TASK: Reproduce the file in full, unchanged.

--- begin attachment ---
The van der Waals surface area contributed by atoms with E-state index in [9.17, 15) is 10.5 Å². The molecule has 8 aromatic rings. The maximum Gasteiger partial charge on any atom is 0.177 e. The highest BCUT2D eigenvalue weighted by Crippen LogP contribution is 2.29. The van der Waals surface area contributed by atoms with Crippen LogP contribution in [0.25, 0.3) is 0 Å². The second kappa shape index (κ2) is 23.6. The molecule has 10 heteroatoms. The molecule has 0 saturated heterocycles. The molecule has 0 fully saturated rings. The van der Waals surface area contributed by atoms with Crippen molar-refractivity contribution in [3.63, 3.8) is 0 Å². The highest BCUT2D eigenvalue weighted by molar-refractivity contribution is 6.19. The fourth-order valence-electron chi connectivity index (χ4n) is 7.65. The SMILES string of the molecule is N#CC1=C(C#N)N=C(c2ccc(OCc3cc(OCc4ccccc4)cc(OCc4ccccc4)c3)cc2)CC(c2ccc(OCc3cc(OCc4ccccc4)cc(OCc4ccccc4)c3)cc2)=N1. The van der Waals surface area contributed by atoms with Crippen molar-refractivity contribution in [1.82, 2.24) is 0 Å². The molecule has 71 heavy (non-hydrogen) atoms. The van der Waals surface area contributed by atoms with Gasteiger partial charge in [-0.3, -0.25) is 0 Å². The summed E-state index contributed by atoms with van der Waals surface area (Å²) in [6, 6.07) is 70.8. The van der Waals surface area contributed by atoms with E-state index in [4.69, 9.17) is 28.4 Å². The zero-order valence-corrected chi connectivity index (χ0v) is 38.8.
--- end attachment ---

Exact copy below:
The van der Waals surface area contributed by atoms with E-state index in [9.17, 15) is 10.5 Å². The molecule has 8 aromatic rings. The maximum Gasteiger partial charge on any atom is 0.177 e. The highest BCUT2D eigenvalue weighted by Crippen LogP contribution is 2.29. The van der Waals surface area contributed by atoms with Crippen LogP contribution in [0.25, 0.3) is 0 Å². The second kappa shape index (κ2) is 23.6. The molecule has 10 heteroatoms. The molecule has 0 saturated heterocycles. The molecule has 0 fully saturated rings. The van der Waals surface area contributed by atoms with Crippen molar-refractivity contribution in [3.63, 3.8) is 0 Å². The highest BCUT2D eigenvalue weighted by molar-refractivity contribution is 6.19. The fourth-order valence-electron chi connectivity index (χ4n) is 7.65. The SMILES string of the molecule is N#CC1=C(C#N)N=C(c2ccc(OCc3cc(OCc4ccccc4)cc(OCc4ccccc4)c3)cc2)CC(c2ccc(OCc3cc(OCc4ccccc4)cc(OCc4ccccc4)c3)cc2)=N1. The van der Waals surface area contributed by atoms with Crippen molar-refractivity contribution in [1.82, 2.24) is 0 Å². The molecule has 71 heavy (non-hydrogen) atoms. The van der Waals surface area contributed by atoms with Gasteiger partial charge in [-0.3, -0.25) is 0 Å². The summed E-state index contributed by atoms with van der Waals surface area (Å²) in [6, 6.07) is 70.8. The van der Waals surface area contributed by atoms with E-state index in [4.69, 9.17) is 28.4 Å². The zero-order valence-corrected chi connectivity index (χ0v) is 38.8.